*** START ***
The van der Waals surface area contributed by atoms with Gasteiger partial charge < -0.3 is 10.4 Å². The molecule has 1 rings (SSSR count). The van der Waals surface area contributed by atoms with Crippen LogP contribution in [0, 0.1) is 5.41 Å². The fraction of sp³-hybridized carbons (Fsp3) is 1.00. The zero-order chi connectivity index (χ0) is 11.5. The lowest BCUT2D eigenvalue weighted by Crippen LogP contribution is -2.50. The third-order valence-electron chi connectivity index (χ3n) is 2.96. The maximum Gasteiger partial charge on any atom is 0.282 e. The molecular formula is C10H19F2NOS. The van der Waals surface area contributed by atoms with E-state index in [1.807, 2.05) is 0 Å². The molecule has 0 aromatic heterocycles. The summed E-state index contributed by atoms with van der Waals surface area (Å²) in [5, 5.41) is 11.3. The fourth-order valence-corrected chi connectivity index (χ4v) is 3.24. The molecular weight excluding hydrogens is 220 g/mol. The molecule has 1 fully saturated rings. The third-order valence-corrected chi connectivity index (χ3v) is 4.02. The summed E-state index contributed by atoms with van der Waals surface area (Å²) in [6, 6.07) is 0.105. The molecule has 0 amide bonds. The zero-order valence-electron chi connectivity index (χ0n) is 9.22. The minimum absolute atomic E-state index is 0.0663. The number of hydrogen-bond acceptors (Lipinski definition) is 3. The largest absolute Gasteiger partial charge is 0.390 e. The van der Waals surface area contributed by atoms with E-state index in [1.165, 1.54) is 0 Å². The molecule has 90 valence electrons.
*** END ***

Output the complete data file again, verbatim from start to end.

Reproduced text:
The van der Waals surface area contributed by atoms with Gasteiger partial charge < -0.3 is 10.4 Å². The molecule has 1 rings (SSSR count). The van der Waals surface area contributed by atoms with Crippen LogP contribution in [0, 0.1) is 5.41 Å². The fraction of sp³-hybridized carbons (Fsp3) is 1.00. The zero-order chi connectivity index (χ0) is 11.5. The lowest BCUT2D eigenvalue weighted by Crippen LogP contribution is -2.50. The third-order valence-electron chi connectivity index (χ3n) is 2.96. The maximum Gasteiger partial charge on any atom is 0.282 e. The molecular formula is C10H19F2NOS. The van der Waals surface area contributed by atoms with E-state index in [1.807, 2.05) is 0 Å². The molecule has 0 aromatic heterocycles. The summed E-state index contributed by atoms with van der Waals surface area (Å²) in [5, 5.41) is 11.3. The fourth-order valence-corrected chi connectivity index (χ4v) is 3.24. The molecular weight excluding hydrogens is 220 g/mol. The molecule has 1 fully saturated rings. The third-order valence-corrected chi connectivity index (χ3v) is 4.02. The summed E-state index contributed by atoms with van der Waals surface area (Å²) in [6, 6.07) is 0.105. The molecule has 0 amide bonds. The zero-order valence-electron chi connectivity index (χ0n) is 9.22. The minimum absolute atomic E-state index is 0.0663. The number of hydrogen-bond acceptors (Lipinski definition) is 3. The largest absolute Gasteiger partial charge is 0.390 e. The van der Waals surface area contributed by atoms with E-state index in [1.165, 1.54) is 0 Å². The molecule has 90 valence electrons.